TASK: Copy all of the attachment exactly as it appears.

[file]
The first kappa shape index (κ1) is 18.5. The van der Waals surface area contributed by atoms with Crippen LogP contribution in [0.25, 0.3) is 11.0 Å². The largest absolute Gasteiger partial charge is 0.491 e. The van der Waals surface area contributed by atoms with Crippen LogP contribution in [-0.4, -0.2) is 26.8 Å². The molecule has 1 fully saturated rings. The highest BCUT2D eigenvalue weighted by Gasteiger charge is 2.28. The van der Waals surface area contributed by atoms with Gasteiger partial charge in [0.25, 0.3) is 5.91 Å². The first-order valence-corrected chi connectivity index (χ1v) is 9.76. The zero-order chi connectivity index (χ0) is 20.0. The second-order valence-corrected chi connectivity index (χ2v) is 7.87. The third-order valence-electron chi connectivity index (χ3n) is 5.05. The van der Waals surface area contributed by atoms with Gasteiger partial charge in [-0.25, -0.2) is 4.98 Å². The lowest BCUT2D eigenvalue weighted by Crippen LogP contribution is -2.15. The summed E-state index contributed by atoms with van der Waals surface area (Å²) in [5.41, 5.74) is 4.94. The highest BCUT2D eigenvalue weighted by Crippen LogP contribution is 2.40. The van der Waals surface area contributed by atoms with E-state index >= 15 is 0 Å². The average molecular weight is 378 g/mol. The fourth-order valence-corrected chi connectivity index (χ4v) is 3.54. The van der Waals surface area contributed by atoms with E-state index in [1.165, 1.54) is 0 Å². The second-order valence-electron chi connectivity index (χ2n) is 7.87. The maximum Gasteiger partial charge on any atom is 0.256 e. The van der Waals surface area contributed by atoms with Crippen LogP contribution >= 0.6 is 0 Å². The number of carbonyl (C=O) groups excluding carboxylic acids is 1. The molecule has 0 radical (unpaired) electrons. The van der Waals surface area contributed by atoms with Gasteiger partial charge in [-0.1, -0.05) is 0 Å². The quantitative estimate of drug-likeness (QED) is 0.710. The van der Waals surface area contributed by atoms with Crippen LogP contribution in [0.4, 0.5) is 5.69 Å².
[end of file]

The first kappa shape index (κ1) is 18.5. The van der Waals surface area contributed by atoms with Crippen LogP contribution in [0.25, 0.3) is 11.0 Å². The largest absolute Gasteiger partial charge is 0.491 e. The van der Waals surface area contributed by atoms with Crippen LogP contribution in [-0.4, -0.2) is 26.8 Å². The molecule has 1 fully saturated rings. The highest BCUT2D eigenvalue weighted by Gasteiger charge is 2.28. The van der Waals surface area contributed by atoms with Gasteiger partial charge in [0.25, 0.3) is 5.91 Å². The first-order valence-corrected chi connectivity index (χ1v) is 9.76. The zero-order chi connectivity index (χ0) is 20.0. The second-order valence-corrected chi connectivity index (χ2v) is 7.87. The third-order valence-electron chi connectivity index (χ3n) is 5.05. The van der Waals surface area contributed by atoms with Gasteiger partial charge in [-0.25, -0.2) is 4.98 Å². The lowest BCUT2D eigenvalue weighted by Crippen LogP contribution is -2.15. The summed E-state index contributed by atoms with van der Waals surface area (Å²) in [5.41, 5.74) is 4.94. The highest BCUT2D eigenvalue weighted by Crippen LogP contribution is 2.40. The van der Waals surface area contributed by atoms with E-state index >= 15 is 0 Å². The average molecular weight is 378 g/mol. The fourth-order valence-corrected chi connectivity index (χ4v) is 3.54. The van der Waals surface area contributed by atoms with E-state index in [1.165, 1.54) is 0 Å². The second-order valence-electron chi connectivity index (χ2n) is 7.87. The maximum Gasteiger partial charge on any atom is 0.256 e. The van der Waals surface area contributed by atoms with Crippen LogP contribution >= 0.6 is 0 Å². The number of carbonyl (C=O) groups excluding carboxylic acids is 1. The molecule has 0 radical (unpaired) electrons. The van der Waals surface area contributed by atoms with Gasteiger partial charge in [-0.1, -0.05) is 0 Å². The quantitative estimate of drug-likeness (QED) is 0.710. The van der Waals surface area contributed by atoms with Crippen LogP contribution in [0.4, 0.5) is 5.69 Å².